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Playtech - Gaming software provider trading ahead of expectations; director buys highlight deep value

October 2022

Investing in shares may lose you all or some of your money. Past performance is no indication of future performance. Some of the shares recommended here may be small company shares, which can be relatively illiquid and hard to trade and this makes such shares more risky than other investments.

  • Epic Code:
  • PTEC
  • Price:
  • 455p

With recession on the minds of every investor, I thought it time to look at the performance of “sin stocks.” Sin stocks refer to shares in businesses considered unethical, immoral or unsavoury. Traditionally, it has been applied to alcohol, gaming, tobacco and more recently cannabis growers.
Playtech, the subject of this write-up, owns one of the top software platforms to run gaming websites as well as player account management solutions; it is already benefiting from an explosion in gambling on the internet, which is projected to grow from US$57 billion in 2021 to US$153 billion by 2030. Alongside the proliferation of mobile devices and acceleration in internet speeds, which have increased online spending, the gambling industry has made itself even more attractive through technological innovations such as linking millions of online casino, poker and slots players together to boost liquidity and create mega jackpots.
In July, Playtech said that it was trading ahead of expectations. In the light of that, broker Peel Hunt has already upgraded by more than 10% to eps of 46 cents (40p) for the current year.

Profits rise 850% in 12 years
Founded in 1999, a new era began for Playtech with the arrival of current CEO Mor Weizer, a qualified accountant and former technical consultant at Oracle. Under his watch, revenues and EBITA profits soared from €66m and €44m, respectively, in 2007 to €1,508m and €383m in FY’19 before the pandemic disruption clipped them back. Much of that growth came via acquisitions as management sought to diversify and build market share in regulated markets. Landmark deals included PTTS (a marketing and technology platform) for £204m in 2011; BGT, a provider of software for self-service betting terminals for €138m; and largest of all, the €846m purchase of Snaitech, an Italian betting company focused on gaming machines and retail sports betting shops in June ‘18. Playtech also dipped its toe into financial trading (Finalto) but this business was later seen as a distraction and has just been sold.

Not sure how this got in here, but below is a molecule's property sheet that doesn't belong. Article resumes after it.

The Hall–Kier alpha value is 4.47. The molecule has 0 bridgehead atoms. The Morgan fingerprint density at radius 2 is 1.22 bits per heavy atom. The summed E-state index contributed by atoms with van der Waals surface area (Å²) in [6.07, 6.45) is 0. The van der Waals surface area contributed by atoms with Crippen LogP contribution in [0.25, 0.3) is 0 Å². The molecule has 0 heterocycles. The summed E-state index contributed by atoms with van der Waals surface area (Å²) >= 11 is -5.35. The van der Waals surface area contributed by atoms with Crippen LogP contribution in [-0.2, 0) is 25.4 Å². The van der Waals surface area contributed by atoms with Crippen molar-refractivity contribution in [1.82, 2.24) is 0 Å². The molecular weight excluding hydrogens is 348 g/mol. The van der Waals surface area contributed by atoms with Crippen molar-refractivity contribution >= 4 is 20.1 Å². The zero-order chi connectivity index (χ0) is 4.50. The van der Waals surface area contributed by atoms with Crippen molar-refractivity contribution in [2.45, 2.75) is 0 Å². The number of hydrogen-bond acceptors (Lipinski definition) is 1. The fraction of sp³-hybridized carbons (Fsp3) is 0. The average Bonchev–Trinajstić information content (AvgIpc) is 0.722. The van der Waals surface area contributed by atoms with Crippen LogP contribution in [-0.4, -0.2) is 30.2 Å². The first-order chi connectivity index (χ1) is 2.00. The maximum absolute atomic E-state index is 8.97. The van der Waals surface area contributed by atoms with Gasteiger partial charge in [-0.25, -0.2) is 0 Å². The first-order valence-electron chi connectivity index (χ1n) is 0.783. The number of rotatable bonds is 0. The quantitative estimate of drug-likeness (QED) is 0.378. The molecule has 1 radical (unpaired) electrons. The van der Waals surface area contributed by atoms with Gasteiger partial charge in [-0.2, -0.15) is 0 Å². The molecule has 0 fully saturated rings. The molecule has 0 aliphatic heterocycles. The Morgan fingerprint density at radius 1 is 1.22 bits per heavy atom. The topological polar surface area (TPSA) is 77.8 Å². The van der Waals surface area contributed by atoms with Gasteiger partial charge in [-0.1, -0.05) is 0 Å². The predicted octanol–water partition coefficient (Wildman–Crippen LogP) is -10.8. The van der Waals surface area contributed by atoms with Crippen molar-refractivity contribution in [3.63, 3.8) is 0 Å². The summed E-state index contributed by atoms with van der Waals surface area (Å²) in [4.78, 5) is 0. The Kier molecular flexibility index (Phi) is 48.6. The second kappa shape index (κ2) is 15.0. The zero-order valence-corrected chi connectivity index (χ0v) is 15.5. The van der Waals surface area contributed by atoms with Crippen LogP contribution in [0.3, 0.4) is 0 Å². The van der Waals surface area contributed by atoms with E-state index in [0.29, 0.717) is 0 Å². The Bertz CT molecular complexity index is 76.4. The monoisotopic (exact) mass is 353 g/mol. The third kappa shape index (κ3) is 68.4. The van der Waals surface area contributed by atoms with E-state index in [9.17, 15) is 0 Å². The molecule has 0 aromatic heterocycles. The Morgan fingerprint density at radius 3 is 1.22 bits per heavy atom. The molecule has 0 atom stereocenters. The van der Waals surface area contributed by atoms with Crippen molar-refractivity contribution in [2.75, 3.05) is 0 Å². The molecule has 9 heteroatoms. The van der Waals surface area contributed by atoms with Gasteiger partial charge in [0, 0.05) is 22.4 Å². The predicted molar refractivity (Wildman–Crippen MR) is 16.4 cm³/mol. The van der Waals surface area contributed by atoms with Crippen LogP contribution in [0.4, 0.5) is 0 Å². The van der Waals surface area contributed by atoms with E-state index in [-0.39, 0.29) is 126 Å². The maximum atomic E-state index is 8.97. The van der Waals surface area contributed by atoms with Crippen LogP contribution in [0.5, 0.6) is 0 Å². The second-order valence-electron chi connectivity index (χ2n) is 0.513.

Two divisions
Playtech operates from two divisions, which generated the following in FY’21:
• Gaming B2B (€554m sales) 49% EBITDA profit
• Gaming B2C (€584m sales) 51% EBITDA profit

Gaming B2B
Having originally focused on the UK, Playtech has transformed into a global business, serving 150 licensees across over 30 countries. Playtech is unique in that not only does it provide the software to run gaming websites and provide the content to run online casinos, poker, blackjack, slots, sportsbooks and lottery but it also provides support services. These include CRM and marketing consultancy, payment processing advice and customer services. Casino contributes over 60% sales with sports and services each in the mid teens.
A key attraction is that Playtech has built an impressive omnichannel platform to cater for licensees’ every need. The platform allows gamblers to move seamlessly between different games and channels using a single account, which means they can walk into a shop to place a sports bet on its self service betting terminals, cash it out on their mobile walking home and even open a new bet on their computer the next day. That makes it easier for operators to streamline their offering, drive cross-selling, increase player loyalty and optimise lifetime values.

Product flexibility
Playtech usually charges customers a 10-15% royalty on their sales  - so it does well when they do - and contracts are anywhere between three years to over five. Customers are charged the maximum if they wanted the Jackpot liquidity options  which pools hundreds of players in a central network plus the latest “bonus” features. As well as offering around 1,000 top of the range slot games on its platform (with an annual €200m R&D budget ensuring plenty of new ones) Playtech also hosts around 6,000 third party games thanks to an alliance with Scientific Games, BGT and Quickspin. The latter is charged a royalty of c. 3% of their sales.
When it started out, Playtech offered a one stop shop contract, which assumed clients were UK-focused and didn't have any real gaming software of their own. However, the business model has been tweaked following an unprecedented wave of gaming mergers in recent years including GVC swallowing up Ladbrokes to become Entain; fantasy sports firm FanDuel acquiring Flutter (owner of Paddy Power) and American hotel and casino group Caesars buying William Hill. This increased the risk of losing contracts and Playtech nearly lost Ladbrokes’’ (top three customer) work because it already possessed many of the gaming functions and needed to eliminate duplication. Fortunately, a new deal was agreed with the UK part replaced by Entain's overseas businesses including Germany and Spain alongside new and improved functionality. As a result, revenues from Entain (new Ladbrokes owner) have increased.